My entry for the Casualty bonus round may be stretching the definition of a casualty just a bit. The poor unfortunate victim in this vignette is a 'casualty' of a rather bloody sacrifice rather than a victim of combat. However for me the real focus of the model is the Priest in his colourful headdress.
These figures were bought from the Bring and Buy stand at Salute some years ago and came in a plastic bag without any additional information or labelling. I have since found out that they were part of a larger set from Outpost Wargames (sculpted by Martin Baker) that originally included two other priest figures. They are cast in pewter to 28mm scale although the proportions do make these rather 'chunky' figures, full of character.
The decorated altar stone is part of the set but the larger stone base is actually an old resin casting by Ainsty that I found and recycled for this project. I did consider removing the metal base from the feet of the priest - pinning it to steps of the altar instead - but in the end I decided to keep it separate so that this figure could be displayed separately. I think the whole vignette looks pretty cool but I'm pretty sure my wife might take a dim view of me putting a full bloodied sacrifice scene on display in the Family room!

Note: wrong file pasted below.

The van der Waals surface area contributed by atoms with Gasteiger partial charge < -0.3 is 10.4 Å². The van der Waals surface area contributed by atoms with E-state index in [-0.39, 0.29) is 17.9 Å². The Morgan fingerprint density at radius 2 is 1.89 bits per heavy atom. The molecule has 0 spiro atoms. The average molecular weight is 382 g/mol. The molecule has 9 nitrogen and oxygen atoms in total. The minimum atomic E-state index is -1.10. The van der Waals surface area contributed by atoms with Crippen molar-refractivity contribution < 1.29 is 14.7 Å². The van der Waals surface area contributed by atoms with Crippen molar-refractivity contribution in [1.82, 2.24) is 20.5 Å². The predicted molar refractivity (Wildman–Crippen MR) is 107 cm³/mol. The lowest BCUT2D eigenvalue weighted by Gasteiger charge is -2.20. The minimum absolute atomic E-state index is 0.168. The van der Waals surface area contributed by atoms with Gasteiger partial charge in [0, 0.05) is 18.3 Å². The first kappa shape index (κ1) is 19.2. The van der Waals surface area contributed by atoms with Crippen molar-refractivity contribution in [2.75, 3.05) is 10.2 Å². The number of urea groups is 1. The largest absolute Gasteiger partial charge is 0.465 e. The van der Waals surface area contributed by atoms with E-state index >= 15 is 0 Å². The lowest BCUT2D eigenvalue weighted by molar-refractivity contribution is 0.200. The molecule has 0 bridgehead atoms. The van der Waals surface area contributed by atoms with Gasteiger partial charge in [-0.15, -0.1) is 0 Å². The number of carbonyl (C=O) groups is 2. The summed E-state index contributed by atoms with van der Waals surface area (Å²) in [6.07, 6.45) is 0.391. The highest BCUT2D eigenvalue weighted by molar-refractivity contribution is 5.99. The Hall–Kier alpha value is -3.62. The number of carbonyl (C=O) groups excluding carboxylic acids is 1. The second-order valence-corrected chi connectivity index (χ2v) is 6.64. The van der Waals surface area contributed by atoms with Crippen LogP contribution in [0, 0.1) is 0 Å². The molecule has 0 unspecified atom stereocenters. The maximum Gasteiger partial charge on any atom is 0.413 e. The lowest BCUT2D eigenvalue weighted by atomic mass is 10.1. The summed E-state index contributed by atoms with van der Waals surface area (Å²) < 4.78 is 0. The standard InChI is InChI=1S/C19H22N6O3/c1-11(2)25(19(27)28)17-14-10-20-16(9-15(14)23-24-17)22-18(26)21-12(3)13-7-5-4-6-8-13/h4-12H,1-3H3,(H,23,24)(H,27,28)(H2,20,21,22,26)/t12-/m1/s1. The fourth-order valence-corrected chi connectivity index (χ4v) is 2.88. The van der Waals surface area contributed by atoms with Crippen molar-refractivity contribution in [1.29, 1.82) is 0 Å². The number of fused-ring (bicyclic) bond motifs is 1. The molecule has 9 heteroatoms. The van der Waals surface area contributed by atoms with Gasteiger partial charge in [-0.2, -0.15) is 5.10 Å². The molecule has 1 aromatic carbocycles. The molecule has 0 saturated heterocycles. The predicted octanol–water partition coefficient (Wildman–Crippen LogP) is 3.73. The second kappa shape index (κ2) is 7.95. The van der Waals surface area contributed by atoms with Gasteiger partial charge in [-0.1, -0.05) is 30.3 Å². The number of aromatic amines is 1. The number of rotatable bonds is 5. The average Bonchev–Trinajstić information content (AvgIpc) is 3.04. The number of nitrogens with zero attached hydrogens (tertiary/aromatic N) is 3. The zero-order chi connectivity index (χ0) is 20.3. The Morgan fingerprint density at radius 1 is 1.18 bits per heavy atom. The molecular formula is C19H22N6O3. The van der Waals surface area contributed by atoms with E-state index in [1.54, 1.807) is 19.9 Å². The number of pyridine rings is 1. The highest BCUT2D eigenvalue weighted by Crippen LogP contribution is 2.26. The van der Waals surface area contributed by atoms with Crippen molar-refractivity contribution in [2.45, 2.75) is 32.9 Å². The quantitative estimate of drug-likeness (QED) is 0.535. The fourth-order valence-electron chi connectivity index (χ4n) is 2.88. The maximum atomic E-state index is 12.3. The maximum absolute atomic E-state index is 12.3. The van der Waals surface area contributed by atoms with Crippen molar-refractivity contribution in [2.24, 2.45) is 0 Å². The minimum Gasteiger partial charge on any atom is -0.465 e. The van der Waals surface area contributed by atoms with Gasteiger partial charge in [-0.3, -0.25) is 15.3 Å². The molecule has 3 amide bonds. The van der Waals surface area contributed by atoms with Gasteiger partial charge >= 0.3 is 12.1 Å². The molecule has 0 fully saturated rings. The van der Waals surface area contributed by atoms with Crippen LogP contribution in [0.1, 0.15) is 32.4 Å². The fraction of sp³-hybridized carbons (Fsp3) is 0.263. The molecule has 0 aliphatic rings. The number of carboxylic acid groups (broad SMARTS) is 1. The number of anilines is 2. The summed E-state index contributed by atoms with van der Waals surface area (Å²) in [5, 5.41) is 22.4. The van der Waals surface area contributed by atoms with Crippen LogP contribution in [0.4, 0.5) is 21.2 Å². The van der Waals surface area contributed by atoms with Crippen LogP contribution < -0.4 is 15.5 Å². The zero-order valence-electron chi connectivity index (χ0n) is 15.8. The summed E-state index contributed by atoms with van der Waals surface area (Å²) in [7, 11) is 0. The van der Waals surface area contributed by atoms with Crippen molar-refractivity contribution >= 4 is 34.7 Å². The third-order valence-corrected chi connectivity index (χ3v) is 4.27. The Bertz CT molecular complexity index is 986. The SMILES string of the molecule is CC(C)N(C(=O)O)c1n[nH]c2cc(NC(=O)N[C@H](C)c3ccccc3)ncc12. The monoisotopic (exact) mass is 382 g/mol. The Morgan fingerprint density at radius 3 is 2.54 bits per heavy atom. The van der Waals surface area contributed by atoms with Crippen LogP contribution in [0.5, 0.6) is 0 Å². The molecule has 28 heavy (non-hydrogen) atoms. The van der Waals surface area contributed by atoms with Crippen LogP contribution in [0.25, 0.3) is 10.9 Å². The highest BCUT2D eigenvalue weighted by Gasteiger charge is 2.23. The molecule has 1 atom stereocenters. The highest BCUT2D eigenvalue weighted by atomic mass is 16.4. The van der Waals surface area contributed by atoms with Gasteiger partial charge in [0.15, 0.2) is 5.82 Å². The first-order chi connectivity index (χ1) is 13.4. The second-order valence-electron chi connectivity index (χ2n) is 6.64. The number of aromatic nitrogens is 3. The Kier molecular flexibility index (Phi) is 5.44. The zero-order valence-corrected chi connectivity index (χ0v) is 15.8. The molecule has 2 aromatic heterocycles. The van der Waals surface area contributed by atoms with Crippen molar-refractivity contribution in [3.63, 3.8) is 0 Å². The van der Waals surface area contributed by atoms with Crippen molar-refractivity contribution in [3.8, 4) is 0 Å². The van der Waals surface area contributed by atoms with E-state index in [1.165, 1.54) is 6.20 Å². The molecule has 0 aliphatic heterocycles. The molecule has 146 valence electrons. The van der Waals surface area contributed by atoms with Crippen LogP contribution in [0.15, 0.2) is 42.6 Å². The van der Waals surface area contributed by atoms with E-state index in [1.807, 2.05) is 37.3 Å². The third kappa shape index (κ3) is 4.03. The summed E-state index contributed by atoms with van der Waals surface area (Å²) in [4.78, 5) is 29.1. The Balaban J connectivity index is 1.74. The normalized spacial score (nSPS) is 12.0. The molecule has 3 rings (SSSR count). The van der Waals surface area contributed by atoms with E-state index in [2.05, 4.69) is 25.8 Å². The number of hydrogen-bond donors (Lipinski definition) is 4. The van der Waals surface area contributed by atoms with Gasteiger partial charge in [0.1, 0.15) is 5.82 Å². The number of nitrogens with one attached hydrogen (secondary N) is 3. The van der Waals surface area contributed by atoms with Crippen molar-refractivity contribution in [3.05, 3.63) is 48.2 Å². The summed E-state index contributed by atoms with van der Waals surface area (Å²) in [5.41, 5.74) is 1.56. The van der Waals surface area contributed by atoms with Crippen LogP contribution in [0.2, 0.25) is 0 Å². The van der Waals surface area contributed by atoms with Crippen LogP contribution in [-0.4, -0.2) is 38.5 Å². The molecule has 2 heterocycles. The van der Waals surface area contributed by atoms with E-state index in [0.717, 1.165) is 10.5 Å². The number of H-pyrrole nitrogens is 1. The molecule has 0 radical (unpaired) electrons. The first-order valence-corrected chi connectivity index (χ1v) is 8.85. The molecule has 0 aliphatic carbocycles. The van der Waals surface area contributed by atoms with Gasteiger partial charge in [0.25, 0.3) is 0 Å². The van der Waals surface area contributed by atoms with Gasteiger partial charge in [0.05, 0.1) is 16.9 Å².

My next entry for the "Casualty" bonus round are six figures from the Perry Miniatures AWI range. I was painting up a full AWI militia unit for this round, but on reflection I realized that it would have had only one casualty figure out of twenty in it, and I thought that be stretching the rules a bit.
I had a brain-wave on Wednesday night and threw these 6 figures together from the Perry's AWI British plastic box set. I really didn't know what to do with these figures beforehand, and then had a "Eureka" moment when I realized that I could use them as a motif on a simple casualty counter. These six chaps should be enough for tracking casualties on any medium sized British force using the 'British Grenadier' wargame rules.
As for the figures, like all Perry plastics they are very easy on the paint brush. Features don't stand out as prominently as on metal figures, so you need to go a bit easy on the paint. Certainly I'm looking forward to tackling the rest of this plastic set. I do hope you like them.